A leading Ugandan newspaper made a splash this week with the front page headline: "Israel sends 1,400 refugees to Uganda". The behind-the-scenes deal between Israel, Uganda and Rwanda has been exposed for some time in Israel, but Uganda officially continues to deny its existence. Its therefore significant that Sunday Vision, a paper owned by the government, has publicized - and legitimized - the story.
The newspaper reported in its September 10 edition that it had interviewed ten refugees who said Israel had promised to resettle them in Uganda, only for them to have been abandoned and harassed by state agents in Kampala.
"We were each promised that we would be given legal status once we landed at Entebbe. My other friends opted for Rwanda. Each one of us was given about $3,500, which they told us was an extra incentive at the departure lounge in Tel Aviv," Hebreges Tayes told the newspaper.
Israel and East Africa are thousands of miles apart, with little in common, but history has led to a series of intersections between them.
Around 1903, a slice of East Africa (the so-called "Uganda Plan") surprisingly emerged as a stop-gap homeland for persecuted Jews before present day Israel became the more obvious choice.
Then on July 4, 1976, Israeli Defence Forces' planes refuelled at Jomo Kenyatta Airport in Kenya on their way to Entebbe Airport in Uganda, where a daring raid ended in the rescue of mostly Israeli nationals whose Air France plane had been seized by Palestinian hijackers, backed by eccentric Ugandan dictator Idi Amin.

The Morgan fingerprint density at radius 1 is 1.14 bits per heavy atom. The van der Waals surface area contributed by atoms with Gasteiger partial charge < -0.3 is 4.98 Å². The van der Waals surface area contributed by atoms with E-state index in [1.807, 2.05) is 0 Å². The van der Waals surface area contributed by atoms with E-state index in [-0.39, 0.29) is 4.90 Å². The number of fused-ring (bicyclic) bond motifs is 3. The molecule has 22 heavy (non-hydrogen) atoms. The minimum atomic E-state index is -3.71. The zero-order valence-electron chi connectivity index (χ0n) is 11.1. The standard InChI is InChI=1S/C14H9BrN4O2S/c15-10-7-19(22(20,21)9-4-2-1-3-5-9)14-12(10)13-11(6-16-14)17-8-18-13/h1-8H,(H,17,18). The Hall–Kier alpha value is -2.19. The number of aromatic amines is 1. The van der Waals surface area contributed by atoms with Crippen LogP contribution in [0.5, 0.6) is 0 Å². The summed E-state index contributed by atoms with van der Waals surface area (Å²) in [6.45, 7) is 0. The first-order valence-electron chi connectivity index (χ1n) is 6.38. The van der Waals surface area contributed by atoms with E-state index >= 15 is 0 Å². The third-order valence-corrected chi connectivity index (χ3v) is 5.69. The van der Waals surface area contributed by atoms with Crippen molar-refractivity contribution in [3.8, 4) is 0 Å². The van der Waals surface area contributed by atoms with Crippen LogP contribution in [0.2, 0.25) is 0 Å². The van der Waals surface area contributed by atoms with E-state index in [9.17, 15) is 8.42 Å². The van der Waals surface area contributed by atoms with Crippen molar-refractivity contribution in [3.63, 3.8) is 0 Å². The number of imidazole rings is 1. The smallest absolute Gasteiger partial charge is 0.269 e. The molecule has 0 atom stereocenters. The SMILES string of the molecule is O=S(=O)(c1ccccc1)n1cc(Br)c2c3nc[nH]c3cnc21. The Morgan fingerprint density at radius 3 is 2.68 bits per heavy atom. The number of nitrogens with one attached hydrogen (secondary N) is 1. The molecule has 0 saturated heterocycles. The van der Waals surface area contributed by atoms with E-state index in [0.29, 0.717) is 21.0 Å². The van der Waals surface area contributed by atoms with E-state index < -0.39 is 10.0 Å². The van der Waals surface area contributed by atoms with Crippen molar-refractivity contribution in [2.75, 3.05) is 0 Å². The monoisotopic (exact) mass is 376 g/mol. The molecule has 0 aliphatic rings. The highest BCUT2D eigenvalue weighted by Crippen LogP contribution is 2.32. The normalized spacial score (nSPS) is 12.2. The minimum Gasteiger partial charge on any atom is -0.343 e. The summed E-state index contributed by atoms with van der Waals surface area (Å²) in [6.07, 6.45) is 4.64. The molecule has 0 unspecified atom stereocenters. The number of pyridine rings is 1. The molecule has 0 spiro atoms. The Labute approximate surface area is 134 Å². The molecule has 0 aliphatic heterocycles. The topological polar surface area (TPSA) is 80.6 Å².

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Prime Minister Benjamin Netanyahu marked the 40th anniversary of the rescue when he visited Uganda and Kenya last year; his brother Yonatan,the operation's commander, lost his life in the raid.
But over the last three years or so, Israel's latest rapport with East Africa has raised eyebrows in the region and within the international community. This time, it's certainly not a story of heroism.
The latest intersection concerns an unpublished agreement to facilitate the deportation of African asylum seekers and refugees in Israel to "third countries" – namely, Uganda and Rwanda. Israel's estimated 38,000 asylum seekers are mostly from Eritrea and Sudan. Fleeing repression, they faced rape, torture and blackmail on their trek through the Sinai to Israel's southern border.
Persistent reports suggest that Kampala and Kigali are getting Israeli weapons, military training and other forms of aid in return, but just like their counterparts in Jerusalem, officials in both countries refuse to talk about any quid pro quo refugees-for-arms deal.
However, with NGOs and human rights activists going to court in Israel, which recently ruled that the deportations can go ahead but deportees who resist can't be held in detention for more than two months, the Israeli authorities have owned up more fully.
But no such transparency exists in Uganda, so the government remains adamant there's no such agreement. Since Sunday's Vision expose, there has still not been an official government response.
Indeed, only last week, government spokesman Ofwono Opondo told me point-blank that there are no Eritreans and Sudanese arriving from Israel on Ugandan soil.
"We have cross-checked that information, even with Rwanda and our Immigration Department, we don't have those people," he said. "We don't know why they [Israelis] circulate that information, we don't have an agreement with them and we don't have Eritreans or Sudanese or any other nationality [here] on the basis of an agreement with the Israelis."
Mr Opondo further said that the Ugandan authorities had challenged the Israelis to produce the list of people they have sent to Uganda but got no response.
"Uganda is welcoming to refugees, so why would we hide these ones?" he queried.